This morning I was looking at this sweet image of Rice girls enjoying a book when I realized two things. First, the picture was dated 1960 but it had to have been taken in the fall of 1959. And second, the reason for this is that what they’re smiling at is the 1959 edition of the Campanile, which was distributed as was then customary when school started in September.
What we’re seeing is the instantly recognizable back cover:
And here’s the also instantly recognizable front:
As you might expect this cover caused a bit of a stir. Just to be clear, no one was endorsing Hitler or Nazi ideology. What they were doing was bluntly criticizing the Rice administration for their perceived indifference to the well being of students. In the days before tuition this perception was not completely without merit. Still, this choice may have been, shall we say, ill-advised. The reaction of the administration, the board, and quite a few vocal alumni was quick and vehement. The word most frequently used to describe not just the cover but the entire issue was “crude.” Too many pictures of beer bashes and so forth. Was it crude? I’m not sure. By today’s standards it all seems pretty tame but it was a very different time.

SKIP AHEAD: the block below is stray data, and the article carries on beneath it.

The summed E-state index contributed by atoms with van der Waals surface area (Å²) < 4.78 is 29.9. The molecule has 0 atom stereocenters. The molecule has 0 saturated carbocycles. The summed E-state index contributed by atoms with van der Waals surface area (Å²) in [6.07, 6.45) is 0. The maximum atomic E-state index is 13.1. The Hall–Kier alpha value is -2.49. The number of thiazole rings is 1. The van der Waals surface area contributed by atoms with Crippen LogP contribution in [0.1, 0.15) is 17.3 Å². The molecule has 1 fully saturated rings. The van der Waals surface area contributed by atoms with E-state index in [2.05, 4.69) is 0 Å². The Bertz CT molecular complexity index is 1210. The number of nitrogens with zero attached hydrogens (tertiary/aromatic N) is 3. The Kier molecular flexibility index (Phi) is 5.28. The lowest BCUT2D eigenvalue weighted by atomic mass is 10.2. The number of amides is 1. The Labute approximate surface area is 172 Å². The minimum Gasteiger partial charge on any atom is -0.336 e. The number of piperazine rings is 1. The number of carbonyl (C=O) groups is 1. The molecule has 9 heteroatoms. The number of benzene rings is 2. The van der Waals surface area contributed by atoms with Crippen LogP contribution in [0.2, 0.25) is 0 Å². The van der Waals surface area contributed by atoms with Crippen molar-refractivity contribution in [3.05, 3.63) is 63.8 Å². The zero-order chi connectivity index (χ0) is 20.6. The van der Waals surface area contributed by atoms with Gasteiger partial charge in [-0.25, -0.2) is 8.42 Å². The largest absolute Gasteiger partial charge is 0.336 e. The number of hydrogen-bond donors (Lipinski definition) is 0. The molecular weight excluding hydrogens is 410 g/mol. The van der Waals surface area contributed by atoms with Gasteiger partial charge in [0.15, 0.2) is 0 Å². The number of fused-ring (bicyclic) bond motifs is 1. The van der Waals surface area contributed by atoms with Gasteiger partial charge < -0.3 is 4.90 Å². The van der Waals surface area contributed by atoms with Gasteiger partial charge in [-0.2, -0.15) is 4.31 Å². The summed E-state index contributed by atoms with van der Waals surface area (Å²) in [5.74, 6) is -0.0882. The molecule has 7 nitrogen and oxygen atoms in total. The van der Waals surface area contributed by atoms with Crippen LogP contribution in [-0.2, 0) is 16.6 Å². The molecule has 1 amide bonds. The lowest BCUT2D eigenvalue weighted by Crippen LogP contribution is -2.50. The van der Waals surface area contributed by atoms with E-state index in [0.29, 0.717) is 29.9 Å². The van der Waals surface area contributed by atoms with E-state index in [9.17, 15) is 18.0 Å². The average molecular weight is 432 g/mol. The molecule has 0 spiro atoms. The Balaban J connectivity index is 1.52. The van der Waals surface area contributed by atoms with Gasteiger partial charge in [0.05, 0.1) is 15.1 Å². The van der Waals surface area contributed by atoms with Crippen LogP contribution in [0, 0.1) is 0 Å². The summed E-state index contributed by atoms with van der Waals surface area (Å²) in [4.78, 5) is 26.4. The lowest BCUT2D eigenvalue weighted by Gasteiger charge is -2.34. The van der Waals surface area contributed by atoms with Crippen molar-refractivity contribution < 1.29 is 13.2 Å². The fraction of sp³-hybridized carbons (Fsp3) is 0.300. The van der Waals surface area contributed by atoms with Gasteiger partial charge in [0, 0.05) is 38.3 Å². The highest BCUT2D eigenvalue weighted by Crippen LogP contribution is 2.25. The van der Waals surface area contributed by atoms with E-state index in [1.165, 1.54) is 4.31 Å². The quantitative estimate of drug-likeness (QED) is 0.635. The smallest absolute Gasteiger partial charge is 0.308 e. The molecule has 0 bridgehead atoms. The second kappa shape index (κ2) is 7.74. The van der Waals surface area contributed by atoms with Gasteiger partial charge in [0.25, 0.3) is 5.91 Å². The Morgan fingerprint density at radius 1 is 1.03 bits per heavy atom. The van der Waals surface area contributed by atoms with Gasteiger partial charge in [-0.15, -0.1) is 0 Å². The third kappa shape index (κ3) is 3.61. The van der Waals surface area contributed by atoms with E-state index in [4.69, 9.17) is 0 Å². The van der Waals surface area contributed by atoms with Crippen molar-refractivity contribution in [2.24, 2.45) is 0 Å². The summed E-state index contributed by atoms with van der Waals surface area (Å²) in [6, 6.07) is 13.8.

Were there consequences? You bet. By the first week of October, over the objections of the Campanile staff it was decreed that from now on the book would be distributed in the spring, when Rice still had control over the students who produced it. And over the objections of nearly the entire student body it was announced that Engineering Professor and Dean of Students Jim Sims would have final authority over what was published in it. Interestingly, the student reaction actually had an impact here. Over the course of the semester the idea of a single administrator controlling the content of the Campanile was abandoned and instead a compromise, the creation of a Publications Board, was reached.
Amid all the words spent agonizing over all this in that semester’s Thresher I confess I was most impressed by this little piece from the November 20 issue, written before the compromise was found. It’s brutal and in my opinion justifiably so.